# Second order PDE (w.r.t 2 variables)

## Homework Statement

find the solution to:

$\frac{\partial^{2}u}{\partial x \partial y} = 0$

$\frac{\partial^{2}u}{\partial x^{2}} = 0$

$\frac{\partial^{2}u}{\partial y^{2}} = 0$

## Homework Equations

theorem of integration

## The Attempt at a Solution

now from a previous question I had earlier, I have found that I can simply do integration as per normal. So in doing that I managed to get:

$u(x,y) = xf(y) + g(y)$

$u(x,y) = yf(x) + g(x)$

However I have a problem that arises when I take the integral of two different variables (in the care of the first expression for u)

$u(x,y) = F(y) + g(x)$ where $F(x)$ is the integral of $f(x)$

However the final solution is:

$u(x,y) = Ax + By + C$

...to which I don't how to get to. I understand that when you put back all the partial differentials together, all those arbitrary functions collapse down to one constant of integration. However, I don't see how to get those constant co-efficients in front of x and y. Also I don't know how to treat the $F(x)$ (what to do with it).

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strangerep
$\frac{\partial^{2}u}{\partial x \partial y} = 0$
$\frac{\partial^{2}u}{\partial x^{2}} = 0$
$\frac{\partial^{2}u}{\partial y^{2}} = 0$

## The Attempt at a Solution

now from a previous question I had earlier, I have found that I can simply do integration as per normal. So in doing that I managed to get:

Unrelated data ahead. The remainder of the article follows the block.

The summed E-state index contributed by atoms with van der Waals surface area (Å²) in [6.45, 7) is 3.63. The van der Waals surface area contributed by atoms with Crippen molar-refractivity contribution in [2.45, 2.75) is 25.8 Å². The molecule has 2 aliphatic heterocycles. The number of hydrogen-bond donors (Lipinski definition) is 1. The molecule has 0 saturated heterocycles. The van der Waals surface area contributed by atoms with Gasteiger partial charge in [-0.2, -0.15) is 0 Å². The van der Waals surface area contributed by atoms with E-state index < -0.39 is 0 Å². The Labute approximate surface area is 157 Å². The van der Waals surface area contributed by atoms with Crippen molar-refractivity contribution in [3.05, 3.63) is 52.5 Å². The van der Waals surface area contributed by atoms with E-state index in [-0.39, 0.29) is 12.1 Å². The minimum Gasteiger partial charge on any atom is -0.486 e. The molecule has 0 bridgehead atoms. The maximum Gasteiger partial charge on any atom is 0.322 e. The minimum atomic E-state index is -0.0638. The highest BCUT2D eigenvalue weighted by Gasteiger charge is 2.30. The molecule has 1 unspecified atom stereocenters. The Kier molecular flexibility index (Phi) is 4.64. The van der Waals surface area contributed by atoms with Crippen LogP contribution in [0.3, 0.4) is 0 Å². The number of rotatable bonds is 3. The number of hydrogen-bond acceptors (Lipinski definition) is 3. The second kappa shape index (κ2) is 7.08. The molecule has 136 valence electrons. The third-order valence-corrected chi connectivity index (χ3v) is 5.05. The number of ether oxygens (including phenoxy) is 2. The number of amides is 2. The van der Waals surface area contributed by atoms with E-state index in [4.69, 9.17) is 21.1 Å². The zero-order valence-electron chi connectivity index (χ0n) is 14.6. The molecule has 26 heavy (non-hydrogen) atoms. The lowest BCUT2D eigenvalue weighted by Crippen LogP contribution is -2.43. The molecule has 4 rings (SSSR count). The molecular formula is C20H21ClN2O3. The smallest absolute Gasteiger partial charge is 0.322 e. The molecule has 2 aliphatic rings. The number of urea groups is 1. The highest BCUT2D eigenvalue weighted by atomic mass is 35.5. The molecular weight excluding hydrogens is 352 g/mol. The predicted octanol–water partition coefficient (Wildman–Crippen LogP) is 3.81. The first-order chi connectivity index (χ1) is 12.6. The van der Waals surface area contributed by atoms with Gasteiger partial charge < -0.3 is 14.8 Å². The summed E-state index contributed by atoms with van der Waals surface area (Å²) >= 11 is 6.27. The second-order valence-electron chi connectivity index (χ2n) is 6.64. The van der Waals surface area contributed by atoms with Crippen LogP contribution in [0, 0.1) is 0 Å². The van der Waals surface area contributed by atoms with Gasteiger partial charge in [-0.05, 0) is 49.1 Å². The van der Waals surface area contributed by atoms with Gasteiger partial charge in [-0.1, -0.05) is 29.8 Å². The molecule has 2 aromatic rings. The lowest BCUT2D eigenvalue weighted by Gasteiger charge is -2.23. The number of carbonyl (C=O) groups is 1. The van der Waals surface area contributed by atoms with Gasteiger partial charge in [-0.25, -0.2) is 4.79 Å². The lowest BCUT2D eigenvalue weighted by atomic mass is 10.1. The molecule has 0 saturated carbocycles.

$u(x,y) = xf(y) + g(y)$
$u(x,y) = yf(x) + g(x)$
I'm guessing you applied a previous result to the 2nd and 3rd PDEs? But you chose the same function names(!). They should have different names, else confusion will result.

However I have a problem that arises when I take the integral of two different variables (in the care of the first expression for u)

$u(x,y) = F(y) + g(x)$ where $F(x)$ is the integral of $f(x)$
Huh?? Why are you trying to integrate like this? In any case, it's perhaps better to simply start with your solution to the 2nd PDE, i.e.,
$$u(x,y) = xf(y) + g(y)$$ and then substitute that into the 3rd. That gives you some constraints on what ##f(y)## and ##g(y)## can possibly be. In fact, it determines both of these up to 4 constants. Then substitute the solution for ##u## so far into the 1st PDE. That should give the correct answer with 3 constants.

[...] I understand that when you put back all the partial differentials together, all those arbitrary functions collapse down to one constant of integration.
I suspect you're misunderstanding something here. Try the method I outlined above.

benorin
Homework Helper
Gold Member
A simple PDE

Instead of using the previous result:

From the frist equation,

$\frac{\delta ^2 u}{\delta x\delta y}=0\Rightarrow \int \frac{\delta ^2 u}{\delta x\delta y}\, dy=\int 0 \, dy\Rightarrow \frac{\delta u}{\delta x}=h(x)\Rightarrow \int\frac{\delta u}{\delta x}\, dx=\int h(x)\, dx$
$\Rightarrow u(x,y)=H(x)+g(y)$, where $H(x)=\int h(x)\, dx$

now substitute this into $u(x,y)=H(x)+g(y)$ and plug it into the second and third equations to obtain a system of two ordinary differential equations (simple ones), namely $H^{\prime\prime}(x)=0$ and $g^{\prime\prime}(x)=0$. Solve these and substitute the their solutions into $u(x,y)=H(x)+g(y)$ to arrive at $u(x,y)=Ax+By+C$.

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